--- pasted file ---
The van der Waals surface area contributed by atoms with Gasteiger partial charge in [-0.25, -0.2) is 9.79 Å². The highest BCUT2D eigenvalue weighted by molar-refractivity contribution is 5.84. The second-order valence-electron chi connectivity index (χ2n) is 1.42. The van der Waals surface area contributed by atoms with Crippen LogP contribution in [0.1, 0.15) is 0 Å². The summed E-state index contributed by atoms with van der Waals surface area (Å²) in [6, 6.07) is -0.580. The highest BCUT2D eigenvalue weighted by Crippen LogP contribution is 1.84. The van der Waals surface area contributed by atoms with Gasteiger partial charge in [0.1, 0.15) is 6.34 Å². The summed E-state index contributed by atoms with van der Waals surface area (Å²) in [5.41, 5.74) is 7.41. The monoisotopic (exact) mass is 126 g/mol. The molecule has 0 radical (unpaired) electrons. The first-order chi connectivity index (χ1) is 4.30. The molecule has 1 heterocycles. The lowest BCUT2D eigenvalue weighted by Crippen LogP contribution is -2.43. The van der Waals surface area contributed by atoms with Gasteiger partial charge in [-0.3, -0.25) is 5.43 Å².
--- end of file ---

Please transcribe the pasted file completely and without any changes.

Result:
The van der Waals surface area contributed by atoms with Gasteiger partial charge in [-0.25, -0.2) is 9.79 Å². The highest BCUT2D eigenvalue weighted by molar-refractivity contribution is 5.84. The second-order valence-electron chi connectivity index (χ2n) is 1.42. The van der Waals surface area contributed by atoms with Crippen LogP contribution in [0.1, 0.15) is 0 Å². The summed E-state index contributed by atoms with van der Waals surface area (Å²) in [6, 6.07) is -0.580. The highest BCUT2D eigenvalue weighted by Crippen LogP contribution is 1.84. The van der Waals surface area contributed by atoms with Gasteiger partial charge in [0.1, 0.15) is 6.34 Å². The summed E-state index contributed by atoms with van der Waals surface area (Å²) in [5.41, 5.74) is 7.41. The monoisotopic (exact) mass is 126 g/mol. The molecule has 0 radical (unpaired) electrons. The first-order chi connectivity index (χ1) is 4.30. The molecule has 1 heterocycles. The lowest BCUT2D eigenvalue weighted by Crippen LogP contribution is -2.43. The van der Waals surface area contributed by atoms with Gasteiger partial charge in [-0.3, -0.25) is 5.43 Å².